And Marie said no more.
Rehearsals continued at the Empress Theater in an atmosphere of delightful amiability regarded as highly unnatural by the people of the ballet, who were by this time more accustomed to storm than sunshine. Carlotta Rosa danced like an angel, and Lina, watching her intently, had nothing but praise for the exertions of the younger ballerina.
One morning Kessel was much astonished to find Borek waiting in his office. The Russian seemed chastened, and was shabbily dressed, the ballet that he had tried to start in America had, he admitted frankly, been nothing less than a fiasco for every one concerned. Plans? He had no plans, nothing at all, unless he returned to Russia; if Varsovina were by any chance willing for a reconciliation he for his part asked nothing better than to continue as her partner.
Lina was elated to hear of the prodigal's return. The mere thought of Borek, subjugated, penniless, returning voluntarily to the fold, was in itself gratifying, but the idea of dancing once more with the one man who knew by heart her every movement, who was familiar with every technical trick by which she might be exhibited to the best advantage, caused her heart to glow with pleasure, and indeed she almost feil upon his neck when they met to discuss the business aspect of his engagement.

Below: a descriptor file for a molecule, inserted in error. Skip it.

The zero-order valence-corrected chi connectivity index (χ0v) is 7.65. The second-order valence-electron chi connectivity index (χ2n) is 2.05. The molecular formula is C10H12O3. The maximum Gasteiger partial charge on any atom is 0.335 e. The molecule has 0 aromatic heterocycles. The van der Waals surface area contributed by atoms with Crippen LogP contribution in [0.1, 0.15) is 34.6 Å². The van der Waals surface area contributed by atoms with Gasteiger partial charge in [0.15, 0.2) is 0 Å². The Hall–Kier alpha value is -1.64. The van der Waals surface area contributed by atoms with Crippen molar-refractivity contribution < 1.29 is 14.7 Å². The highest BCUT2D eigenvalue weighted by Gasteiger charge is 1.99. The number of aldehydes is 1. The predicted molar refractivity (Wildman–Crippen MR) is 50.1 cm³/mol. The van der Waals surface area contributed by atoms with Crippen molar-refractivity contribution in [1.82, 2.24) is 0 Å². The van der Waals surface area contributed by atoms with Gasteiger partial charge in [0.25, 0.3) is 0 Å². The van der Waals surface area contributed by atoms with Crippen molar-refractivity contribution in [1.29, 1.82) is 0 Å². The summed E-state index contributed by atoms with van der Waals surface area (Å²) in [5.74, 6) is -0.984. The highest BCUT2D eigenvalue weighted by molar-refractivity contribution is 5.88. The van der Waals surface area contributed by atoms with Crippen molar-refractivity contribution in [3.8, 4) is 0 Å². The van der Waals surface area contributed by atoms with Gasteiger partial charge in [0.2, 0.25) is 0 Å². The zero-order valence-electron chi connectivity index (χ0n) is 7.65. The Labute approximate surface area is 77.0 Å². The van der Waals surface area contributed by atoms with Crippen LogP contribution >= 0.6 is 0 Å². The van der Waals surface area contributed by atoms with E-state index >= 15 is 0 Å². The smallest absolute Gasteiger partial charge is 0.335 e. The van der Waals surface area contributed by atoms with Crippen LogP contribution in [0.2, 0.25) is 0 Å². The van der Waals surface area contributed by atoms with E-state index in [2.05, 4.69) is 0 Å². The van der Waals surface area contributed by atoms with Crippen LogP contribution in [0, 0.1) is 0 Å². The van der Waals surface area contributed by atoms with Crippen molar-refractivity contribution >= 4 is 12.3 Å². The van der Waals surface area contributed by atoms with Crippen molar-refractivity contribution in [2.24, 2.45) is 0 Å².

Borek had developed from the uncouth boy, fresh from Russia, who had joined the troupe so many years ago, into a man of more than thirty, muscular as a panther, handsome in a Mongol fashion, confident of himself, desirous one day of making his name as a choreographist. He still smoked countless cigarettes, he was if anything more indolent of speech, more casual in manner, even than before.
She rehearsed a pas de deux with him and was enraptured by his swiftness, his sureness, by the technical dex-